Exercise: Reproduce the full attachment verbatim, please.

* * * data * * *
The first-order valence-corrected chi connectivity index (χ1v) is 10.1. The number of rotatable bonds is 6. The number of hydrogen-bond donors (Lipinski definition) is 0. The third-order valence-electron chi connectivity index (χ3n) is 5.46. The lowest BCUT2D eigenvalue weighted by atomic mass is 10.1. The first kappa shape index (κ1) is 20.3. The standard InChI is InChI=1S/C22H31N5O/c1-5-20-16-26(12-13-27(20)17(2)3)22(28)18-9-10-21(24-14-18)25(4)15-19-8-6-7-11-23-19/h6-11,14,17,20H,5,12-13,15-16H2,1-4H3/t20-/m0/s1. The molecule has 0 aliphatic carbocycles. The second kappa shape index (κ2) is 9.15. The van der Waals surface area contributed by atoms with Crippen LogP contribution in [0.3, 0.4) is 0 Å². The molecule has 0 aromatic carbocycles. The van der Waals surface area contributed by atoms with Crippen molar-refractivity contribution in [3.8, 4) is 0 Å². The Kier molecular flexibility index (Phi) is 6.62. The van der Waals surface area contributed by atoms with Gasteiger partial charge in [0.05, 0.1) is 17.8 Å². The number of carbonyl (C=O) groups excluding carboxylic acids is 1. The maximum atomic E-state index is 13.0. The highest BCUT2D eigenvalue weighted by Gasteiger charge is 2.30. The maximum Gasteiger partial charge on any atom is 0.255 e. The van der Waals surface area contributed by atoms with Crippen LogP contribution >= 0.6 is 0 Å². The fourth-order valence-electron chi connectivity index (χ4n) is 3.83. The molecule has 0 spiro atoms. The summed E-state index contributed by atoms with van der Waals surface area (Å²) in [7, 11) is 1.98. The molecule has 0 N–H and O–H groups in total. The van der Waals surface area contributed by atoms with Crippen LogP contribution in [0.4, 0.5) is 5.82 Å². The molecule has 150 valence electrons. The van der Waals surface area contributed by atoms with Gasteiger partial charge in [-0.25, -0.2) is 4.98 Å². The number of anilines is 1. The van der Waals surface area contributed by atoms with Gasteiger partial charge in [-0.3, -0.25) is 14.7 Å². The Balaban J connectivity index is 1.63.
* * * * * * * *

The first-order valence-corrected chi connectivity index (χ1v) is 10.1. The number of rotatable bonds is 6. The number of hydrogen-bond donors (Lipinski definition) is 0. The third-order valence-electron chi connectivity index (χ3n) is 5.46. The lowest BCUT2D eigenvalue weighted by atomic mass is 10.1. The first kappa shape index (κ1) is 20.3. The standard InChI is InChI=1S/C22H31N5O/c1-5-20-16-26(12-13-27(20)17(2)3)22(28)18-9-10-21(24-14-18)25(4)15-19-8-6-7-11-23-19/h6-11,14,17,20H,5,12-13,15-16H2,1-4H3/t20-/m0/s1. The molecule has 0 aliphatic carbocycles. The second kappa shape index (κ2) is 9.15. The van der Waals surface area contributed by atoms with Crippen LogP contribution in [0.3, 0.4) is 0 Å². The molecule has 0 aromatic carbocycles. The van der Waals surface area contributed by atoms with Crippen molar-refractivity contribution in [3.8, 4) is 0 Å². The Kier molecular flexibility index (Phi) is 6.62. The van der Waals surface area contributed by atoms with Gasteiger partial charge in [0.05, 0.1) is 17.8 Å². The number of carbonyl (C=O) groups excluding carboxylic acids is 1. The maximum atomic E-state index is 13.0. The highest BCUT2D eigenvalue weighted by Gasteiger charge is 2.30. The maximum Gasteiger partial charge on any atom is 0.255 e. The van der Waals surface area contributed by atoms with Crippen LogP contribution >= 0.6 is 0 Å². The fourth-order valence-electron chi connectivity index (χ4n) is 3.83. The molecule has 0 spiro atoms. The summed E-state index contributed by atoms with van der Waals surface area (Å²) in [7, 11) is 1.98. The molecule has 0 N–H and O–H groups in total. The van der Waals surface area contributed by atoms with Crippen LogP contribution in [0.4, 0.5) is 5.82 Å². The molecule has 150 valence electrons. The van der Waals surface area contributed by atoms with Gasteiger partial charge in [-0.25, -0.2) is 4.98 Å². The number of anilines is 1. The van der Waals surface area contributed by atoms with Gasteiger partial charge in [-0.3, -0.25) is 14.7 Å². The Balaban J connectivity index is 1.63.